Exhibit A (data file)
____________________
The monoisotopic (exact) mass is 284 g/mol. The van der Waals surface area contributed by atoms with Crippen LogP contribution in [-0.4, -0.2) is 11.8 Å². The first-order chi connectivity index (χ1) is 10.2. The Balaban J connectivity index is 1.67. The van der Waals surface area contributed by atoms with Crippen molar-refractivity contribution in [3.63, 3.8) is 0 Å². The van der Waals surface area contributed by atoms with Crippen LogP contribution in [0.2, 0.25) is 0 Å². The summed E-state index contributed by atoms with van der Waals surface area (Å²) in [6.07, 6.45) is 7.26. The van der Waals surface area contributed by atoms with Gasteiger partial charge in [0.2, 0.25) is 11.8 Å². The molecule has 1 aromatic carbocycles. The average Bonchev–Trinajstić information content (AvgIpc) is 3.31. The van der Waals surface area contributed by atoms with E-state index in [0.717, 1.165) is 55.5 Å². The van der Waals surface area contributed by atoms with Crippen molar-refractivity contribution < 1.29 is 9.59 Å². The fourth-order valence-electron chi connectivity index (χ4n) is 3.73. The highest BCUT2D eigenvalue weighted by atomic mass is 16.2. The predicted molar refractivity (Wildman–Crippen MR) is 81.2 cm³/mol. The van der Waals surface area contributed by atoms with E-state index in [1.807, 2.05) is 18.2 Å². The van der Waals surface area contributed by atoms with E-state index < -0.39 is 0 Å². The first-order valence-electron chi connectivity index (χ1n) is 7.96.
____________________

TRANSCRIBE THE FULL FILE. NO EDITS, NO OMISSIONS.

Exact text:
The monoisotopic (exact) mass is 284 g/mol. The van der Waals surface area contributed by atoms with Crippen LogP contribution in [-0.4, -0.2) is 11.8 Å². The first-order chi connectivity index (χ1) is 10.2. The Balaban J connectivity index is 1.67. The van der Waals surface area contributed by atoms with Crippen molar-refractivity contribution in [3.63, 3.8) is 0 Å². The van der Waals surface area contributed by atoms with Crippen LogP contribution in [0.2, 0.25) is 0 Å². The summed E-state index contributed by atoms with van der Waals surface area (Å²) in [6.07, 6.45) is 7.26. The van der Waals surface area contributed by atoms with Gasteiger partial charge in [0.2, 0.25) is 11.8 Å². The molecule has 1 aromatic carbocycles. The average Bonchev–Trinajstić information content (AvgIpc) is 3.31. The van der Waals surface area contributed by atoms with E-state index in [0.717, 1.165) is 55.5 Å². The van der Waals surface area contributed by atoms with Crippen molar-refractivity contribution < 1.29 is 9.59 Å². The fourth-order valence-electron chi connectivity index (χ4n) is 3.73. The highest BCUT2D eigenvalue weighted by atomic mass is 16.2. The predicted molar refractivity (Wildman–Crippen MR) is 81.2 cm³/mol. The van der Waals surface area contributed by atoms with E-state index in [1.807, 2.05) is 18.2 Å². The van der Waals surface area contributed by atoms with E-state index < -0.39 is 0 Å². The first-order valence-electron chi connectivity index (χ1n) is 7.96.